Diversity of hydraulic traits in nine Cordia species growing in tropical forests with contrasting precipitation


Author for correspondence:Brendan Choat Tel: +1 530 7527185 Fax: +1 530 7520382 Email: bchoat@ucdavis.edu


  • • Inter- and intraspecific variation in hydraulic traits was investigated in nine Cordia (Boraginaceae) species growing in three tropical rainforests differing in mean annual precipitation (MAP).
  • • Interspecific variation was examined for the different Cordia species found at each site, and intraspecific variation was studied in populations of the widespread species Cordia alliodora across the three sites.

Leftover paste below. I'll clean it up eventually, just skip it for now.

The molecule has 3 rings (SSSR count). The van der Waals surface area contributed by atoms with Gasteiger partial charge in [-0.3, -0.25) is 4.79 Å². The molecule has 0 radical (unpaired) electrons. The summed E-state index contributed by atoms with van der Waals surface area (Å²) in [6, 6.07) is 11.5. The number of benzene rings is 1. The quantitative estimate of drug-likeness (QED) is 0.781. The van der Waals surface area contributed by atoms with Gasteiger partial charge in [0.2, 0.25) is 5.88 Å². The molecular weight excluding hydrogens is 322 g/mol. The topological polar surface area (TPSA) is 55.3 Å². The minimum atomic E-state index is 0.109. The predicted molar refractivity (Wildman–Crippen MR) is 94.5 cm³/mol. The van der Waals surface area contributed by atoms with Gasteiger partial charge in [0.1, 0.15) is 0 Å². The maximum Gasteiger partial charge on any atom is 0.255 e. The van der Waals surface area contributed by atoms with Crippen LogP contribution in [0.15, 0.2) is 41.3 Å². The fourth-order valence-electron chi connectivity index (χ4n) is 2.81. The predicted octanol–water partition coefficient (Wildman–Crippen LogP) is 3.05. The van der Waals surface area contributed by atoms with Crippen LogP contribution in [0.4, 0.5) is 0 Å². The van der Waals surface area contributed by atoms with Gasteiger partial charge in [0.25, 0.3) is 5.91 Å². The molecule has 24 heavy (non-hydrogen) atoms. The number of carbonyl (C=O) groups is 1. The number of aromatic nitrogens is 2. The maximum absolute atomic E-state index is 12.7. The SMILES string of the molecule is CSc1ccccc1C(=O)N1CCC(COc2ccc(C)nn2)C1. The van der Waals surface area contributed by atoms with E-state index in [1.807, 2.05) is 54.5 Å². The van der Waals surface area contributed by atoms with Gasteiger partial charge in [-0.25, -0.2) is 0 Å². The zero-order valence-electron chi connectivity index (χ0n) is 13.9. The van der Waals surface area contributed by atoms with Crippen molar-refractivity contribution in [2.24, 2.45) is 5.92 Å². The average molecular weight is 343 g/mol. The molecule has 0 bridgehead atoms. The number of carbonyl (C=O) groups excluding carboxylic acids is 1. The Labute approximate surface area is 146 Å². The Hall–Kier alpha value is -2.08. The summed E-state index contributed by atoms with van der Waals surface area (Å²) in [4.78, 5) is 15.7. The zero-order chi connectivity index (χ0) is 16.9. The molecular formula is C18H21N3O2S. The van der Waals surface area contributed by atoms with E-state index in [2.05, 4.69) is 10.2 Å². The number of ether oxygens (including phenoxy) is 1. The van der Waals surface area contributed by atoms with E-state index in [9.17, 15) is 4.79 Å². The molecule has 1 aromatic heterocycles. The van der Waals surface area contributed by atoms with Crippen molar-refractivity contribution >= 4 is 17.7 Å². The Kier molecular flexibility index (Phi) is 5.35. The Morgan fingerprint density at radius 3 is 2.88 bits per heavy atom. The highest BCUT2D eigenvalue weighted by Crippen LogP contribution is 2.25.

• • Strong intra- and interspecific variation were observed in vulnerability to drought-induced embolism. Species growing at drier sites were more resistant to embolism than those growing at moister sites; the same pattern was observed for populations of C. alliodora. By contrast, traits related to hydraulic capacity, including stem xylem vessel diameter, sapwood specific conductivity (Ks) and leaf specific conductivity (KL), varied strongly but independently of MAP. For C. alliodora, xylem anatomy, Ks, KL and Huber value varied little across sites, with Ks and KL being consistently high relative to other Cordia species.
  • • A constitutively high hydraulic capacity coupled with plastic or genotypic adjustment in vulnerability to embolism and leaf water relations would contribute to the ability of C. alliodora to establish and compete across a wide precipitation gradient.